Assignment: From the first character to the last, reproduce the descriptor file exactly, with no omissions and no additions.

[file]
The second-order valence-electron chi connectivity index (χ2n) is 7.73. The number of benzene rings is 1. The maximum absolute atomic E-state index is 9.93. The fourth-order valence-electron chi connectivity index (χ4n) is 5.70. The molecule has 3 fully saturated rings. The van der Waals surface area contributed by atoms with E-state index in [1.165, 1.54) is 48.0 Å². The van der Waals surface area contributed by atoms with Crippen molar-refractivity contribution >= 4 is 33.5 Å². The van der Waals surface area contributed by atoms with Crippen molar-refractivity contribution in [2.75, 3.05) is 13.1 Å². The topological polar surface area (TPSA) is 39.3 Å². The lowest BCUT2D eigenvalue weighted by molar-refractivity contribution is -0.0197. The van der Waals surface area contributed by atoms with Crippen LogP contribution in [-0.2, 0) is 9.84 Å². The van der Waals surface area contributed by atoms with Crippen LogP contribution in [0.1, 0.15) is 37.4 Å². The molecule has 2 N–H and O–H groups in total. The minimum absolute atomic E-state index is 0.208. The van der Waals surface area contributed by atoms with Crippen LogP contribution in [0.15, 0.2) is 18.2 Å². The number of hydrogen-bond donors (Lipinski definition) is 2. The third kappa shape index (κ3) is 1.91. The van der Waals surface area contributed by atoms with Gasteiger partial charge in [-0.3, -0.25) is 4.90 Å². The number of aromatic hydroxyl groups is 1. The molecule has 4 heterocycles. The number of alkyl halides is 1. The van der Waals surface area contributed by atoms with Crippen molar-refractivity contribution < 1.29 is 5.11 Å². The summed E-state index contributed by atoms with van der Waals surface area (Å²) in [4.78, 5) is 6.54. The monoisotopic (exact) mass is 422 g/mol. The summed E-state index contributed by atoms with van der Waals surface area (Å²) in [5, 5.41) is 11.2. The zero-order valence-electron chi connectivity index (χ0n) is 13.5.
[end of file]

The second-order valence-electron chi connectivity index (χ2n) is 7.73. The number of benzene rings is 1. The maximum absolute atomic E-state index is 9.93. The fourth-order valence-electron chi connectivity index (χ4n) is 5.70. The molecule has 3 fully saturated rings. The van der Waals surface area contributed by atoms with E-state index in [1.165, 1.54) is 48.0 Å². The van der Waals surface area contributed by atoms with Crippen molar-refractivity contribution >= 4 is 33.5 Å². The van der Waals surface area contributed by atoms with Crippen molar-refractivity contribution in [2.75, 3.05) is 13.1 Å². The topological polar surface area (TPSA) is 39.3 Å². The lowest BCUT2D eigenvalue weighted by molar-refractivity contribution is -0.0197. The van der Waals surface area contributed by atoms with Crippen LogP contribution in [-0.2, 0) is 9.84 Å². The van der Waals surface area contributed by atoms with Crippen LogP contribution in [0.1, 0.15) is 37.4 Å². The molecule has 2 N–H and O–H groups in total. The minimum absolute atomic E-state index is 0.208. The van der Waals surface area contributed by atoms with Crippen LogP contribution in [0.15, 0.2) is 18.2 Å². The number of hydrogen-bond donors (Lipinski definition) is 2. The third kappa shape index (κ3) is 1.91. The van der Waals surface area contributed by atoms with Gasteiger partial charge in [-0.3, -0.25) is 4.90 Å². The number of aromatic hydroxyl groups is 1. The molecule has 4 heterocycles. The number of alkyl halides is 1. The van der Waals surface area contributed by atoms with Crippen molar-refractivity contribution < 1.29 is 5.11 Å². The summed E-state index contributed by atoms with van der Waals surface area (Å²) in [4.78, 5) is 6.54. The monoisotopic (exact) mass is 422 g/mol. The summed E-state index contributed by atoms with van der Waals surface area (Å²) in [5, 5.41) is 11.2. The zero-order valence-electron chi connectivity index (χ0n) is 13.5.